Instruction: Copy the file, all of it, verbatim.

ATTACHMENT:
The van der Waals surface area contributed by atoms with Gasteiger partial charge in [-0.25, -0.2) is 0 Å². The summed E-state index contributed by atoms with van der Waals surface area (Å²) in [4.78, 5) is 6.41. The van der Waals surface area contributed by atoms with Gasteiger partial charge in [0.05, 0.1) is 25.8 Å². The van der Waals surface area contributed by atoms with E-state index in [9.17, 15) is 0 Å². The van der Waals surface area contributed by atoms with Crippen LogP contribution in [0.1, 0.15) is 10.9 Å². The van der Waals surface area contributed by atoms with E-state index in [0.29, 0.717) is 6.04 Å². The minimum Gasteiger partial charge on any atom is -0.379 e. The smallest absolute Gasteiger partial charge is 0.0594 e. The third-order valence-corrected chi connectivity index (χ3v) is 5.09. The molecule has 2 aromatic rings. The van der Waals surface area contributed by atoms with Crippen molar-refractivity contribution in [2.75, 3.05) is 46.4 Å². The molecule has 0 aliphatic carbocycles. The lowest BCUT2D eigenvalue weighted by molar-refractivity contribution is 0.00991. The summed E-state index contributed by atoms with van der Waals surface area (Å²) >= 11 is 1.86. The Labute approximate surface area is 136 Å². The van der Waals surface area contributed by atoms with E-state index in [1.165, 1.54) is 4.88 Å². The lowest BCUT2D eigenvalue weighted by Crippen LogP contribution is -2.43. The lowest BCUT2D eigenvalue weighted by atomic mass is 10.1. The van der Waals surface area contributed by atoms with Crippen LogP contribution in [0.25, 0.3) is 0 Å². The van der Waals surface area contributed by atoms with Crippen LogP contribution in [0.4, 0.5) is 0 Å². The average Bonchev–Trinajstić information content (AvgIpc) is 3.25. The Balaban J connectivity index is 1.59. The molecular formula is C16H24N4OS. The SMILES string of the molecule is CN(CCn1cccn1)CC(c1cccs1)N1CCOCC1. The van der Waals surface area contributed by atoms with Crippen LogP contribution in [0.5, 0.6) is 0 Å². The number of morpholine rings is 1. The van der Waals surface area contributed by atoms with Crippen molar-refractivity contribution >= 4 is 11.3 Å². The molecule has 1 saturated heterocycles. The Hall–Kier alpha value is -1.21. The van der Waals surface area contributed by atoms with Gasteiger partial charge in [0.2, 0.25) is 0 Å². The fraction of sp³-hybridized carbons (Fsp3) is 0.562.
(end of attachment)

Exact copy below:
The van der Waals surface area contributed by atoms with Gasteiger partial charge in [-0.25, -0.2) is 0 Å². The summed E-state index contributed by atoms with van der Waals surface area (Å²) in [4.78, 5) is 6.41. The van der Waals surface area contributed by atoms with Gasteiger partial charge in [0.05, 0.1) is 25.8 Å². The van der Waals surface area contributed by atoms with E-state index in [9.17, 15) is 0 Å². The van der Waals surface area contributed by atoms with Crippen LogP contribution in [0.1, 0.15) is 10.9 Å². The van der Waals surface area contributed by atoms with E-state index in [0.29, 0.717) is 6.04 Å². The minimum Gasteiger partial charge on any atom is -0.379 e. The smallest absolute Gasteiger partial charge is 0.0594 e. The third-order valence-corrected chi connectivity index (χ3v) is 5.09. The molecule has 2 aromatic rings. The van der Waals surface area contributed by atoms with Crippen molar-refractivity contribution in [2.75, 3.05) is 46.4 Å². The molecule has 0 aliphatic carbocycles. The lowest BCUT2D eigenvalue weighted by molar-refractivity contribution is 0.00991. The summed E-state index contributed by atoms with van der Waals surface area (Å²) >= 11 is 1.86. The Labute approximate surface area is 136 Å². The van der Waals surface area contributed by atoms with E-state index in [1.165, 1.54) is 4.88 Å². The lowest BCUT2D eigenvalue weighted by Crippen LogP contribution is -2.43. The lowest BCUT2D eigenvalue weighted by atomic mass is 10.1. The van der Waals surface area contributed by atoms with Crippen LogP contribution in [0.25, 0.3) is 0 Å². The van der Waals surface area contributed by atoms with Crippen LogP contribution in [0.4, 0.5) is 0 Å². The average Bonchev–Trinajstić information content (AvgIpc) is 3.25. The Balaban J connectivity index is 1.59. The molecular formula is C16H24N4OS. The SMILES string of the molecule is CN(CCn1cccn1)CC(c1cccs1)N1CCOCC1. The van der Waals surface area contributed by atoms with Crippen LogP contribution in [0.5, 0.6) is 0 Å². The number of morpholine rings is 1. The van der Waals surface area contributed by atoms with Crippen molar-refractivity contribution >= 4 is 11.3 Å². The molecule has 1 saturated heterocycles. The Hall–Kier alpha value is -1.21. The van der Waals surface area contributed by atoms with Gasteiger partial charge in [0.2, 0.25) is 0 Å². The fraction of sp³-hybridized carbons (Fsp3) is 0.562.